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The most likely cause of round ligament pain is pregnancy. Anatomically, the round ligament supports the uterus and stretching of the ligament leads to pain. Other causes of round ligament pain include endometriosis and involuntary spasms.
During pregnancy, the round ligament is stretched and women may experience pain. As the uterus grows to support the growing fetus, the round ligament must stretch to accommodate and support it. In addition to the growing size of the fetus placing a strain on the round ligament, the weight of the fetus can also lead to stress on the round ligament and result in pain.
Most commonly the pain is situated on the right side of the abdomen during pregnancy. This is largely due to the fact that the uterus is naturally situated towards the right side of a woman’s body. Some may confuse this as a bout of appendicitis, when in fact it is due to the round ligament pulling on nerves related to the female reproductive organs and system. Pain from a round ligament is most common on the right side, but women can experience it on both sides of the body during pregnancy.
Pregnant women typically begin to experience round ligament pain during the second trimester of pregnancy. At this time, the uterus is undergoing expansion at an accelerated rate to accommodate the fast growing fetus. Pregnant women may also begin to notice pain when they get up or move quickly.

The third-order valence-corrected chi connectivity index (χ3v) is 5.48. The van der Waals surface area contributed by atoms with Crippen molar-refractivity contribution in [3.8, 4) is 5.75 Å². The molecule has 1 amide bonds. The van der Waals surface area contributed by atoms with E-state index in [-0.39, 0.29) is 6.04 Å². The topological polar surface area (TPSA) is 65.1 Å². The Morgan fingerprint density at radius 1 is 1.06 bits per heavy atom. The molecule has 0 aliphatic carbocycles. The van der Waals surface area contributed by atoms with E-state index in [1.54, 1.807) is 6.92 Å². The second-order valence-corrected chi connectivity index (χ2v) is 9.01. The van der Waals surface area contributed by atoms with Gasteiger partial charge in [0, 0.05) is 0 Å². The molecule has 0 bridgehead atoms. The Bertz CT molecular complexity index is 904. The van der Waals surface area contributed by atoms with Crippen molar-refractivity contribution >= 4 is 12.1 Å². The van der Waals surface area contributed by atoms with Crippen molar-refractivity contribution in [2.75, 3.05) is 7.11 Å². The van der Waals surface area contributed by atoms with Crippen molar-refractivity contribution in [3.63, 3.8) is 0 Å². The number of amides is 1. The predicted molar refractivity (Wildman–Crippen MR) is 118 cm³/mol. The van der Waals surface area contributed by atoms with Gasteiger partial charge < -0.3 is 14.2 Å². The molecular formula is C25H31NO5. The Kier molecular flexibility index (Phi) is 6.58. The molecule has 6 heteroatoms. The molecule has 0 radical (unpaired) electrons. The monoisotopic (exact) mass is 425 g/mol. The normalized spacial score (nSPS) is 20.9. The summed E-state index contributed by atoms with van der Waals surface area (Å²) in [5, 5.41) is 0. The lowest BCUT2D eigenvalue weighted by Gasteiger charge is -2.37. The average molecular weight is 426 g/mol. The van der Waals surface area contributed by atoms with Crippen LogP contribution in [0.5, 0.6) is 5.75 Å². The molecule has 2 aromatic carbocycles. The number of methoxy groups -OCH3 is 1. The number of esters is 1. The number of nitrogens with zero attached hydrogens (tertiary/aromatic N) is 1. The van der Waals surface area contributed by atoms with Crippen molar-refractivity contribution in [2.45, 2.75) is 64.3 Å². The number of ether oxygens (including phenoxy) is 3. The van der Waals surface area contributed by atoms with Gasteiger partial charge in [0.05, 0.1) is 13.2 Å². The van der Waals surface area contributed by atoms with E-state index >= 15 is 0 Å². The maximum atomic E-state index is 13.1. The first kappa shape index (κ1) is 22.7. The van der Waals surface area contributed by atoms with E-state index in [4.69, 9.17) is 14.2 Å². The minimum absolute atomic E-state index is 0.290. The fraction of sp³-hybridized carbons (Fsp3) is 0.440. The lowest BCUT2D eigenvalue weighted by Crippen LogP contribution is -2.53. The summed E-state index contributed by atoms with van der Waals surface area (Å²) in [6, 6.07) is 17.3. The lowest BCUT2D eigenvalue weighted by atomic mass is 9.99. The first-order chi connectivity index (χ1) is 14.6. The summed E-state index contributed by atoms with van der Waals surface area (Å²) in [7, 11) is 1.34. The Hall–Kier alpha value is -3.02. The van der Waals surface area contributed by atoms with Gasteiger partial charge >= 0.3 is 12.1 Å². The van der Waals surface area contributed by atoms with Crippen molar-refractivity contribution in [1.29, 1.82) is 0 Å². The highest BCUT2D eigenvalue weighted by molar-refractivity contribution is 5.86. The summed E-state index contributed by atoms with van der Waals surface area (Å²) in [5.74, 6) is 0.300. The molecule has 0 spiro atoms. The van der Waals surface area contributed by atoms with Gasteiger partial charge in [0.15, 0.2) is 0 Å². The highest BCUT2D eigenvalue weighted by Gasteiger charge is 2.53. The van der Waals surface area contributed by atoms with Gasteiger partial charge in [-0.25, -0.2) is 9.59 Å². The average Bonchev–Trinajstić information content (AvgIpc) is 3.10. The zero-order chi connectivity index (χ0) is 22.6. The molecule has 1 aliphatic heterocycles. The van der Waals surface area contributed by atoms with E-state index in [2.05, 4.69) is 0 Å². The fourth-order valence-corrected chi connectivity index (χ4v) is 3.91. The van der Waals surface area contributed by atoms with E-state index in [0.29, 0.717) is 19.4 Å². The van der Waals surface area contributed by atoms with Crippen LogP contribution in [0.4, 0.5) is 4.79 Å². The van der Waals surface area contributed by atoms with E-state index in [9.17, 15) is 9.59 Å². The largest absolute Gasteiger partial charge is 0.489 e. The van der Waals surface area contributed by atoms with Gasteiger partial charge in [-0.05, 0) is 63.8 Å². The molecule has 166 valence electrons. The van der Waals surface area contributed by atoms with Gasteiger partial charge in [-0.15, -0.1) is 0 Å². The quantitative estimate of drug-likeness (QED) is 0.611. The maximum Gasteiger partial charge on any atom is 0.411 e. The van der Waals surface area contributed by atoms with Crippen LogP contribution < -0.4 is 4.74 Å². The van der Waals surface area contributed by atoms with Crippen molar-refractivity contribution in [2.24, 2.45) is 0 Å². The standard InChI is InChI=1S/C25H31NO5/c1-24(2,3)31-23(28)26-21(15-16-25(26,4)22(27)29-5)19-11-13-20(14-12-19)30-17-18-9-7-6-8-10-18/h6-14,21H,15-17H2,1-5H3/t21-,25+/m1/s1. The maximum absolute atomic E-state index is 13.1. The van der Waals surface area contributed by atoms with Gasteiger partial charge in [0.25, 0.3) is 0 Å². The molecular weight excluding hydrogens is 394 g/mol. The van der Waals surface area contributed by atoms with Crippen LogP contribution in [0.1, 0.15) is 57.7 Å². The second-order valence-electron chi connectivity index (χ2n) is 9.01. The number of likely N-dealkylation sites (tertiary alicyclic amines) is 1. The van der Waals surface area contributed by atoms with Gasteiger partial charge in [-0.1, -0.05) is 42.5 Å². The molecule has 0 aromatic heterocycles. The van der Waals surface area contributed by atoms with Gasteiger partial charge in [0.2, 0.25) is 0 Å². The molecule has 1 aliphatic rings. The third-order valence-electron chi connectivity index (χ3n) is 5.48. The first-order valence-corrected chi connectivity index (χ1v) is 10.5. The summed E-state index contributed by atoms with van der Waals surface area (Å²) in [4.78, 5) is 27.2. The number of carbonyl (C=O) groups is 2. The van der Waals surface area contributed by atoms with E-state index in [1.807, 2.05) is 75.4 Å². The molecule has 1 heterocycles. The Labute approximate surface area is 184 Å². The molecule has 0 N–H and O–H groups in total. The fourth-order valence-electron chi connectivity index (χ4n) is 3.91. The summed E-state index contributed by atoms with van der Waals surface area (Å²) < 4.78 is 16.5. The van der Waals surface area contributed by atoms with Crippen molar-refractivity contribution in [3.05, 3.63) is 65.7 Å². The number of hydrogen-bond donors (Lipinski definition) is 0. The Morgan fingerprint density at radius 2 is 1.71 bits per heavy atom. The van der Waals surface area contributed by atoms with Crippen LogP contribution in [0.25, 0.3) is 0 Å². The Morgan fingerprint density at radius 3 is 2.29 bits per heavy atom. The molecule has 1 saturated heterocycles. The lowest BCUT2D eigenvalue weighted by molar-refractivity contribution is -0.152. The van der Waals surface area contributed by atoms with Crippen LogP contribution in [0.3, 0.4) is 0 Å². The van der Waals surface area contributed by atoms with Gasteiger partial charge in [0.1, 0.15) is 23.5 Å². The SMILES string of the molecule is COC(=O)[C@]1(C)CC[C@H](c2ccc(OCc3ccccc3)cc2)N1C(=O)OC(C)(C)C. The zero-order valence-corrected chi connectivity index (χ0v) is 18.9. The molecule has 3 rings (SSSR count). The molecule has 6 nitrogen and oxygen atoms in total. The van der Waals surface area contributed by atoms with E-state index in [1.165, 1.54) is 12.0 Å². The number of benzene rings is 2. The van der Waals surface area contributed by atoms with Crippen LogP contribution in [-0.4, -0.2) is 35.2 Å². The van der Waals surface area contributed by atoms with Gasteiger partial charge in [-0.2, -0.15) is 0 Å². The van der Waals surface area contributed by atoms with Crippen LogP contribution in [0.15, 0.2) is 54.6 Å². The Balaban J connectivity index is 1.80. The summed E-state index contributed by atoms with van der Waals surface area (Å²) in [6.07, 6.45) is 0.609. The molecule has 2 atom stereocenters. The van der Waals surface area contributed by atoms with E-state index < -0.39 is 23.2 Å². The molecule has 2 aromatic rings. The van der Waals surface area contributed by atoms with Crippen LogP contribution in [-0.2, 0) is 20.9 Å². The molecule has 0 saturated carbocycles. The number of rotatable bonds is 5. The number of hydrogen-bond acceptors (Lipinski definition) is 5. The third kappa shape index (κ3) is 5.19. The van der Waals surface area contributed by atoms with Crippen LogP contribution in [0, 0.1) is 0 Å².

Another possible cause of pain associated with this ligament is the enlargement of blood vessels in the ligament during pregnancy. These enlarged blood vessels can cause pain and swelling. Eventually, the round ligament blood vessels drain into the veins of the pelvis during pregnancy.
Other conditions can also cause round ligament pain. This includes conditions in women who are not pregnant, such as endometriosis. Other possible causes include spasms and cramping. Ligament pain can also be brought on by exercise.
The pain typically only lasts for a short time. Most commonly, rest will alleviate ligament pain associated with movement, especially later on in pregnancy. A physician may also suggest some stretching exercises to help alleviate pain.
Severe abdominal pain should be discussed with a physician, especially during pregnancy. Other conditions, such as appendicitis, may be responsible for the pain. A physician should also be consulted if pain persists for longer than a few minutes or is accompanied by bleeding or vomiting.
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